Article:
United States and Europe in new efforts to calm conflict in Gaza

Amidst the escalating Gaza conflict, U.S. Secretary of State Antony Blinken and Europe’s senior diplomat Josep Borrell have embarked on a crucial diplomatic mission to halt the spread of violence into the Israeli-occupied West Bank, Lebanon, and Red Sea shipping lanes.

Blinken and Borrel
Antony Blinken (left) and Josep Borrel (right). Photo courtesy: US Department of State

U.S. Secretary of State Antony Blinken and Europe’s senior diplomat Josep Borrell have initiated a diplomatic effort to prevent the escalation of the Gaza conflict into the Israeli-occupied West Bank, Lebanon, and Red Sea shipping lanes.

Their visit to the Middle East comes three months after Hamas militants from Gaza launched an attack on Israel, prompting a devastating offensive that has resulted in the displacement of 90% of Gaza’s population and the loss of 22,600 lives, as reported by Palestinian officials.

In response to international pressure to minimize civilian casualties, Israel has announced a more targeted approach, claiming to have eliminated 8,000 militants since the initial attack by Hamas on October 7. However, Gazans have reported intensified attacks by Israeli planes and tanks overnight in densely populated areas such as Al-Maghazi, Al-Bureij, and Al-Nusseirat in the central part of the coastal strip.

According to Palestinian officials, 162 people were killed in the past 24 hours alone. Additionally, it was later reported that at least 22 people were killed in Khan Younis in the south, where many Gazans had relocated in response to Israeli warnings. This included the deaths of 10 individuals and several injuries resulting from an Israeli airstrike on a house belonging to the Al-Bayouk family.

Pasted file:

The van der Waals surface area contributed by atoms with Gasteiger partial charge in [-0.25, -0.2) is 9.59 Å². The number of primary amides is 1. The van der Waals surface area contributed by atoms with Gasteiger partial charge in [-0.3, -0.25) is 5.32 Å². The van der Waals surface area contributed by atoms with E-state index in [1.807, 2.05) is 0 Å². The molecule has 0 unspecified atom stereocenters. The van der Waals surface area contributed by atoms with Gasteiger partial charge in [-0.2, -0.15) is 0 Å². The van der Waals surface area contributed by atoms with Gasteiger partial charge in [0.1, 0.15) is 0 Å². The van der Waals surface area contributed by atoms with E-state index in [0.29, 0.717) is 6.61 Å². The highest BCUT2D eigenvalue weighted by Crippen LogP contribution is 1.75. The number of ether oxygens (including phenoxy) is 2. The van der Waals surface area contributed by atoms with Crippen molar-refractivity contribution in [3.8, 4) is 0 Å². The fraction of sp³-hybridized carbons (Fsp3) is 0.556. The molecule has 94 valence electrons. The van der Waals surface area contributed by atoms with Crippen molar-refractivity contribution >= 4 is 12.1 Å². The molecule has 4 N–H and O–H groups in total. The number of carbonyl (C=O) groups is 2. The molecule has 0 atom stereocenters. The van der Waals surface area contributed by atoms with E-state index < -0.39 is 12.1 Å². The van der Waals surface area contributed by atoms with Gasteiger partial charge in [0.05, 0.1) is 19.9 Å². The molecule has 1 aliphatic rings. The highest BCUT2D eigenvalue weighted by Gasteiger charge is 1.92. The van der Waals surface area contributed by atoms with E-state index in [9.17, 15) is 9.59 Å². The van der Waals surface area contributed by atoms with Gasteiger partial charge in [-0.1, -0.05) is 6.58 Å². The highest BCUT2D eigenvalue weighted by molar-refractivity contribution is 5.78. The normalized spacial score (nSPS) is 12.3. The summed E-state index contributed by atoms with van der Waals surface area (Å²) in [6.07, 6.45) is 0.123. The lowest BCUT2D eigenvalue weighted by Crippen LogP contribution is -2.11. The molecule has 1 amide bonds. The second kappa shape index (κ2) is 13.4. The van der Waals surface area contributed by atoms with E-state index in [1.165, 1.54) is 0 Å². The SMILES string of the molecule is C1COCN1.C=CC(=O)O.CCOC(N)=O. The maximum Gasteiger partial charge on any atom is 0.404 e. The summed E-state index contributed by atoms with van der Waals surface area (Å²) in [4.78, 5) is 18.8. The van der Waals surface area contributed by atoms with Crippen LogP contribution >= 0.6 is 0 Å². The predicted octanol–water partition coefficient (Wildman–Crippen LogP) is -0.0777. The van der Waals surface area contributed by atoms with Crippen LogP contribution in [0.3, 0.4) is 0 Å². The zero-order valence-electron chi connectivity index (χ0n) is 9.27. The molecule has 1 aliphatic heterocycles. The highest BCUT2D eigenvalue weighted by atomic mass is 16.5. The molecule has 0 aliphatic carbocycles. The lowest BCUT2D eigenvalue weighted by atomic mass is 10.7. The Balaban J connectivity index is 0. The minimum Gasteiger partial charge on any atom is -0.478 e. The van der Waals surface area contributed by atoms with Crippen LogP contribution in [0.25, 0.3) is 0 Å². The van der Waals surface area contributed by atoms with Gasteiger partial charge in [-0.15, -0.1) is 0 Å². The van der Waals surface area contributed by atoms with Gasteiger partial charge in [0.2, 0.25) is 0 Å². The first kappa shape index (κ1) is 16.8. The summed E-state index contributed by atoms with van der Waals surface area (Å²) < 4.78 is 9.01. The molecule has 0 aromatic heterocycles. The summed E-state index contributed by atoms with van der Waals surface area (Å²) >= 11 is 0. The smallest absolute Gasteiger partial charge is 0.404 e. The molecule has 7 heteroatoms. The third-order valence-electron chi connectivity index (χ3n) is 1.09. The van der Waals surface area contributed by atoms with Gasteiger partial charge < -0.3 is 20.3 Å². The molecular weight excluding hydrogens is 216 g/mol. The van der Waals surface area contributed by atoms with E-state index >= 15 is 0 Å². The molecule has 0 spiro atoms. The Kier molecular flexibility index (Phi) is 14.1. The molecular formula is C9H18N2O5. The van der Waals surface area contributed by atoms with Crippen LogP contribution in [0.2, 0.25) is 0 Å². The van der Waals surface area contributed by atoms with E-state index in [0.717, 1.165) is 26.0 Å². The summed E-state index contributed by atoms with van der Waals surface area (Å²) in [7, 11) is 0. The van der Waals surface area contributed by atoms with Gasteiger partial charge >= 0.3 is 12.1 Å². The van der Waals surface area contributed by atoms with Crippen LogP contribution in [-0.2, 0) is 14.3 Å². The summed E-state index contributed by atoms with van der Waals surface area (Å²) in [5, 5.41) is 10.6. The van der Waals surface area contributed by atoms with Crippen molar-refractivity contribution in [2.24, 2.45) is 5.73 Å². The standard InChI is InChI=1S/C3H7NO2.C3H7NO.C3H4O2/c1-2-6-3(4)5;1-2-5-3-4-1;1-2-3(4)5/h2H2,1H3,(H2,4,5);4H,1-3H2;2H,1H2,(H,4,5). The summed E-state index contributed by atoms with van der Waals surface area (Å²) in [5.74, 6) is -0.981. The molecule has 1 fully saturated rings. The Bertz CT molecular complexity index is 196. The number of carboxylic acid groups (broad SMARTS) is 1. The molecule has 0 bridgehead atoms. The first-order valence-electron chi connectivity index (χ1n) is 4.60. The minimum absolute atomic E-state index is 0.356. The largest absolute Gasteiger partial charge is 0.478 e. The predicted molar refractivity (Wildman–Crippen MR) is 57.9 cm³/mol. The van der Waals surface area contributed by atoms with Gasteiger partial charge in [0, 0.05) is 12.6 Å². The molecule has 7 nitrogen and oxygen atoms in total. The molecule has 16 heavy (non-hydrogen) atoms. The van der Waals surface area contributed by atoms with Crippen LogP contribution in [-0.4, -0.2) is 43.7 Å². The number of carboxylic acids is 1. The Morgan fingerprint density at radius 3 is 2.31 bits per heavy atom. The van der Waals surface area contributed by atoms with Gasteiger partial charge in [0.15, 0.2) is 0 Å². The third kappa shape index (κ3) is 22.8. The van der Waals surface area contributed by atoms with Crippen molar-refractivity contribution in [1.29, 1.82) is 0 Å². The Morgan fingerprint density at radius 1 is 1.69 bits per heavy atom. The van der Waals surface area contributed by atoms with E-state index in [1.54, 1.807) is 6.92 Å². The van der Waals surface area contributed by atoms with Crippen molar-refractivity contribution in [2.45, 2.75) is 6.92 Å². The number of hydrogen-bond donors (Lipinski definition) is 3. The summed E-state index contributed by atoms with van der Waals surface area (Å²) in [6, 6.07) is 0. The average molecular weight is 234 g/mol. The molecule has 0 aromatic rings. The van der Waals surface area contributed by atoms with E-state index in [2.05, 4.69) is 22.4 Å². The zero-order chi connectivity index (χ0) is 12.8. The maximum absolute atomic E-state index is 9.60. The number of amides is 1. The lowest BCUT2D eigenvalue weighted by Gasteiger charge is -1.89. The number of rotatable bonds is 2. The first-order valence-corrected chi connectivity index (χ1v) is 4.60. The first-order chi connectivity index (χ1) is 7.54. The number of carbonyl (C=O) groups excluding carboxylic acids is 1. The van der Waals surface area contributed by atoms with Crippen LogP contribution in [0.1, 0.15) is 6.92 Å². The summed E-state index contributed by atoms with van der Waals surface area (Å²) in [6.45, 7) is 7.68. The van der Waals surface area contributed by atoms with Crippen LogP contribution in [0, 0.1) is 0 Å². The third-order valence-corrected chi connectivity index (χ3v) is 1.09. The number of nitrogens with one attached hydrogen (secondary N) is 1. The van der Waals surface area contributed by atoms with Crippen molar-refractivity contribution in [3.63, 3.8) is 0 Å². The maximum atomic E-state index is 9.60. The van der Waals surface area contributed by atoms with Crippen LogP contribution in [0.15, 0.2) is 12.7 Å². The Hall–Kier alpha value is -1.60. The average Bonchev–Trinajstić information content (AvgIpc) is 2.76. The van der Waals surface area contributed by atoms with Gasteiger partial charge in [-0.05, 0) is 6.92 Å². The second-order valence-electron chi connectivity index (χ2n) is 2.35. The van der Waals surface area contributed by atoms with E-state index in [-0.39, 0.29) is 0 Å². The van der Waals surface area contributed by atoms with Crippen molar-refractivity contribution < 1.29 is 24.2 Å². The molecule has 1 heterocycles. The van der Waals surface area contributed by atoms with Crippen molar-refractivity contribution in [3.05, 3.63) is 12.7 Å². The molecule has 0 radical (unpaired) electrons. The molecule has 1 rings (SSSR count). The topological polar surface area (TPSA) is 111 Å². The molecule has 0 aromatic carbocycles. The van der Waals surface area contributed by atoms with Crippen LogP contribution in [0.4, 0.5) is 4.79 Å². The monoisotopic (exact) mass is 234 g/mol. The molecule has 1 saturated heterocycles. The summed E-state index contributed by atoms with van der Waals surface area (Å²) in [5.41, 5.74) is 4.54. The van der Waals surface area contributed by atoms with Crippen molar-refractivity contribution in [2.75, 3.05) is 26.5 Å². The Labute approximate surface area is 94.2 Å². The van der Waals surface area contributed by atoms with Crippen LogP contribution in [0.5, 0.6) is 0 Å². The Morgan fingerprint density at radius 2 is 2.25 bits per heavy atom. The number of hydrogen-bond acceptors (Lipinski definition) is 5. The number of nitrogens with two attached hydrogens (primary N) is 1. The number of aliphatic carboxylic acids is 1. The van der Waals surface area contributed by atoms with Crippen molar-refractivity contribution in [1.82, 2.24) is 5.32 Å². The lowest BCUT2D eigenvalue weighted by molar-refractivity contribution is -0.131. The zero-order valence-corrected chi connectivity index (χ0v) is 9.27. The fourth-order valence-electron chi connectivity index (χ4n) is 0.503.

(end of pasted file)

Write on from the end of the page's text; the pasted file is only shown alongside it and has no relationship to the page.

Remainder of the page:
Other casualties occurred in Al-Nusseirat, where four individuals were killed in an airstrike on a street, and in Deir Al-Balah, where three people died and seven were injured due to Israeli shelling on a house. Medics also reported the deaths of two more individuals in the same central Gaza town as a result of fresh Israeli airstrikes after dark.

Abdel Razek Abu Sinjar, whose wife and children were killed in a strike on his house in Rafah on the border with Egypt, expressed his grief and criticized the Israeli government, stating, “The Israeli government claims democracy and humanity, but is inhumane.”

Videos from Jabalia in northern Gaza showed streets filled with sewage and garbage, with residents struggling to navigate the ruins. The dire conditions have led to the spread of hunger and deadly diseases.

The Israeli military reported striking over 100 targets in Gaza in the past 24 hours, including gunmen who attempted to attack a tank in Al-Bureij and others in Khan Younis. In response, Hamas’ military wing claimed to have killed some Israeli troops.

The conflict in Gaza has also fueled violence in the West Bank, which is governed by Fatah, a rival of Hamas. The West Bank has long been a territory where Palestinian aspirations for statehood have been thwarted.

In the town of Beit Rima, a 17-year-old Palestinian was killed and four others were wounded by Israeli army gunfire. The Israeli military stated that troops fired in response to Palestinians throwing petrol bombs.

According to the United Nations, around 300 Palestinians have lost their lives in the West Bank since the outbreak of the war.

Blinken’s week-long tour, starting in Turkey, will include visits to the West Bank, Israel, Jordan, Qatar, the United Arab Emirates, Saudi Arabia, and Egypt. The State Department spokesperson emphasized the importance of preventing the conflict from spreading beyond Gaza, stating, “It is in no one’s interest, not Israel’s, not the region’s, not the world’s, for this conflict to spread beyond Gaza.”

Meanwhile, EU foreign policy chief Borrell is scheduled to visit Lebanon as part of his diplomatic efforts.

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